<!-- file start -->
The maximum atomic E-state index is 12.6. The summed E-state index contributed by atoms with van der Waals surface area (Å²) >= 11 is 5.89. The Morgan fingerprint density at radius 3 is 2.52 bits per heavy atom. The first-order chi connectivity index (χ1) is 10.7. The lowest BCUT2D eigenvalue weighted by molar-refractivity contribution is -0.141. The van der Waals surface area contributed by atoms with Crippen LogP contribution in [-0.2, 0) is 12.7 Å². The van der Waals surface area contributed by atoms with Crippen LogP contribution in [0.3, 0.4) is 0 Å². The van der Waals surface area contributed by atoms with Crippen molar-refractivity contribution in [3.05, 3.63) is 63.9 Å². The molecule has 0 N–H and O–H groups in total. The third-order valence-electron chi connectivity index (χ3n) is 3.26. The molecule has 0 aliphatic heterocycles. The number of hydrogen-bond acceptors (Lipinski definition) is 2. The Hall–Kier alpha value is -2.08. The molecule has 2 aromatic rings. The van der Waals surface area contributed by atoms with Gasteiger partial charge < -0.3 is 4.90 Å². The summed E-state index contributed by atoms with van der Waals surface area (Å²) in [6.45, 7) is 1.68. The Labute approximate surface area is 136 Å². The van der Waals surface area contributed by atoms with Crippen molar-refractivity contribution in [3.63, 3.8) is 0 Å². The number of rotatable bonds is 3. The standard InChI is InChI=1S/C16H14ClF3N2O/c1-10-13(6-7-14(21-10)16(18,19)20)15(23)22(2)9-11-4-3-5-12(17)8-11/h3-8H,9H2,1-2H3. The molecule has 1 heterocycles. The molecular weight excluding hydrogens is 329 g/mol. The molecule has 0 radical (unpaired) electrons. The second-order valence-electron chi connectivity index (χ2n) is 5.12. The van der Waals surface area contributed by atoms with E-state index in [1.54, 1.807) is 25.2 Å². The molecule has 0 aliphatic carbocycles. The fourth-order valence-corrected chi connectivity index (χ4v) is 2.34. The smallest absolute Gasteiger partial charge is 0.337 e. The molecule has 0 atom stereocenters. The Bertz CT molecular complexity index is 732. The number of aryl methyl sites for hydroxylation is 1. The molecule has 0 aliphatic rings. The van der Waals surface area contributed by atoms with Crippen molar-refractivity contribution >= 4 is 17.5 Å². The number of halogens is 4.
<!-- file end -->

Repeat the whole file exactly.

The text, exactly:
The maximum atomic E-state index is 12.6. The summed E-state index contributed by atoms with van der Waals surface area (Å²) >= 11 is 5.89. The Morgan fingerprint density at radius 3 is 2.52 bits per heavy atom. The first-order chi connectivity index (χ1) is 10.7. The lowest BCUT2D eigenvalue weighted by molar-refractivity contribution is -0.141. The van der Waals surface area contributed by atoms with Crippen LogP contribution in [-0.2, 0) is 12.7 Å². The van der Waals surface area contributed by atoms with Crippen LogP contribution in [0.3, 0.4) is 0 Å². The van der Waals surface area contributed by atoms with Crippen molar-refractivity contribution in [3.05, 3.63) is 63.9 Å². The molecule has 0 N–H and O–H groups in total. The third-order valence-electron chi connectivity index (χ3n) is 3.26. The molecule has 0 aliphatic heterocycles. The number of hydrogen-bond acceptors (Lipinski definition) is 2. The Hall–Kier alpha value is -2.08. The molecule has 2 aromatic rings. The van der Waals surface area contributed by atoms with Gasteiger partial charge < -0.3 is 4.90 Å². The summed E-state index contributed by atoms with van der Waals surface area (Å²) in [6.45, 7) is 1.68. The Labute approximate surface area is 136 Å². The van der Waals surface area contributed by atoms with Crippen molar-refractivity contribution in [3.63, 3.8) is 0 Å². The number of rotatable bonds is 3. The standard InChI is InChI=1S/C16H14ClF3N2O/c1-10-13(6-7-14(21-10)16(18,19)20)15(23)22(2)9-11-4-3-5-12(17)8-11/h3-8H,9H2,1-2H3. The molecule has 1 heterocycles. The molecular weight excluding hydrogens is 329 g/mol. The molecule has 0 radical (unpaired) electrons. The second-order valence-electron chi connectivity index (χ2n) is 5.12. The van der Waals surface area contributed by atoms with E-state index in [1.54, 1.807) is 25.2 Å². The molecule has 0 aliphatic carbocycles. The fourth-order valence-corrected chi connectivity index (χ4v) is 2.34. The smallest absolute Gasteiger partial charge is 0.337 e. The molecule has 0 atom stereocenters. The Bertz CT molecular complexity index is 732. The number of aryl methyl sites for hydroxylation is 1. The molecule has 0 aliphatic rings. The van der Waals surface area contributed by atoms with Crippen molar-refractivity contribution >= 4 is 17.5 Å². The number of halogens is 4.